Or, House of Cards meets The Good, The Bad, and The Ugly
Hey — Nathan here.
50,000 World Builders 🤯
I worried I was the only one nerdy enough to care about storytelling. Turns out that worry, like most worries, was simply in my own head. Appreciate you.
Today’s hook comes from a classic movie. Hit me back with your best guess:
“I believe in America. America has made my fortune.”
Last newsletter’s answer: Pride and Prejudice
Yellowstone, the massive hit TV show by writer Taylor Sheridan, combines elements of classic American westerns, medieval kingdom dramas, and political thrillers.
The Dutton family rules their fiefdom in the Montana countryside — the largest ranch in the United States. It’s been in the family for seven generations. But internal drama threatens to tear the Duttons apart. The neighboring Native Americans might cause problems. And, of course, they venture into politics.
It’s like smashing together House of Cards, Medici, and The Good, The Bad, and The Ugly into one show. It’s glorious.
This is how Taylor Sheridan turns out hit after hit. He takes two (or more) unrelated ideas and blends them into one. The result? An original story.
Let’s say you want to tell the story of a mob boss stripped of his dignity by the new generation of gangsters. He’s determined to prove himself, no matter the cost.
Where do you expect him to live? New York or Boston.
Yawn. It’s expected, and you’re competing with The Godfather and The Departed. Tough competition.
Instead, Sheridan smacks that old, beat-up mobster in the middle of Tulsa, Oklahoma.
That’s the plot of Tulsa King, his most recent hit. It’s mob movie meets Western.
What makes combining ideas like this such an effective storytelling technique?
Blending two common ideas makes an uncommon idea. It adds another, unexpected layer to your story. More drama, more intrigue, more possibilities. Your audience hasn’t seen much like it.
So next time you’re thinking through a story, ask yourself:
What’s an unrelated idea you could bring to the story? What unexpected connection can you make?
Creativity is just connecting things. When you ask creative people how they did something, they feel a little guilty because they didn’t really do it, they just saw something. It seemed obvious to them after a while. That’s because they were able to connect experiences they’ve had and synthesize new things.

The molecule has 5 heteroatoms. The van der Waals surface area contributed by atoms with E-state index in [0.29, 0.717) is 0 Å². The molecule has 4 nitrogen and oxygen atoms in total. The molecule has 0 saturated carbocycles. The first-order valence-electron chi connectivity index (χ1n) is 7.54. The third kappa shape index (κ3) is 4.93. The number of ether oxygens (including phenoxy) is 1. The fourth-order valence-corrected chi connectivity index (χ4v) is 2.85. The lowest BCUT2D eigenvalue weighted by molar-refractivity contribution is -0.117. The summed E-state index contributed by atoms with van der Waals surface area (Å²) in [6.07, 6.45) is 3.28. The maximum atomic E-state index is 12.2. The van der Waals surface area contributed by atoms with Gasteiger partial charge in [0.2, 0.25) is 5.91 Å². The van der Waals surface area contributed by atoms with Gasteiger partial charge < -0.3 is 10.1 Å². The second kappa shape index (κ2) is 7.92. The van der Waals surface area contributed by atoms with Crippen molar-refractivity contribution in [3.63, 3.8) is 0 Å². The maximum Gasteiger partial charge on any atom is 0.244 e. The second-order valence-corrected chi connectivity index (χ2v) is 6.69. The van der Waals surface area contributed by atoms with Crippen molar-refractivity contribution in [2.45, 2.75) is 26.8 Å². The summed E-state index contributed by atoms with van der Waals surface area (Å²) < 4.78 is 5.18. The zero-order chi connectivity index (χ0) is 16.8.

I wrote about how Morgan Housel uses this tactic to persuade, but Sheridan proves it’s equally effective to entertain.
Digital Storytelling of the Week
A new feature where I include an example of exceptional digital storytelling each week.
The Savannah Bananas are the best story in sports.
Their owner went $1.8 million in debt to build the Harlem Globetrotters of baseball — and it's working.
The team now makes $200,000 per home game and is about to embark on a 70-game tour across 22 states.
Here's the story 👇 https://t.co/98xhwcayxy
— Joe Pompliano (@JoePompliano)
Feb 16, 2023
What I loved:
The hook — a bold, declarative statement followed by numbers to back it up; plus, he leaned into the underdog angle (readers love this)
Joe’s use of ‘But’ and ‘So’ to move the story along
Sometimes images are overdone, but the ones Joe included add either info or entertainment to the story
Joe writes Huddle Up, a great sports business newsletter.
Should I make this section a weekly feature?
A message from... Me!
The interest in this tweet blew me away...
One way to become a better storyteller:
Take your two favorite authors. I recommend one non-fiction and one fiction.
Copy, word for word, their best work. Do it by hand.
I chose Paul Kalanithi and Neil Gaiman.
It’s the single exercise that improved my writing the most. https://t.co/HVUP3bzw9g
— Nathan Baugh 🗺️ (@nathanbaugh27)
Jan 5, 2023
In my experience, there are two ways to get good at storytelling:
Study the greats (what this newsletter is for)
Practice, practice, practice
I do a lot of practice through StoryWork.
And so many of you liked, commented, and sent me DMs about the practice I decided to turn it into a guided course for you.
Check it out:
📚 One of you asked for books I recommend to improve your storytelling. I recommend these two more than any others:
Storyworthy by Matthew Dicks
Nobody Wants to Read Your Sh*t by Steven Pressfield
📜 How to Write Essays That Spread, an awesome read about writing for the internet.
🏋️♂️ A helpful list of 79 tasks your virtual assistant can help with.
I hired a VA a few weeks ago and found this list incredibly helpful. If you’re interested in a VA, let me know and I can refer you to a quality company (I also had no idea where to look until recently).
📹 An exceptional video on The Soul of Good Character Design.
Want to learn more? Three ways I can help:
For 9 days of guided practice incorporating storytelling into your writing, check out StoryWork (50+ students).
Promote your product to 50,000+ readers by sponsoring this newsletter (booked out 2 months).
Plan to start a newsletter or struggling to get yours off the ground? Check out The Newsletter Playbook.
What'd you think of today's newsletter?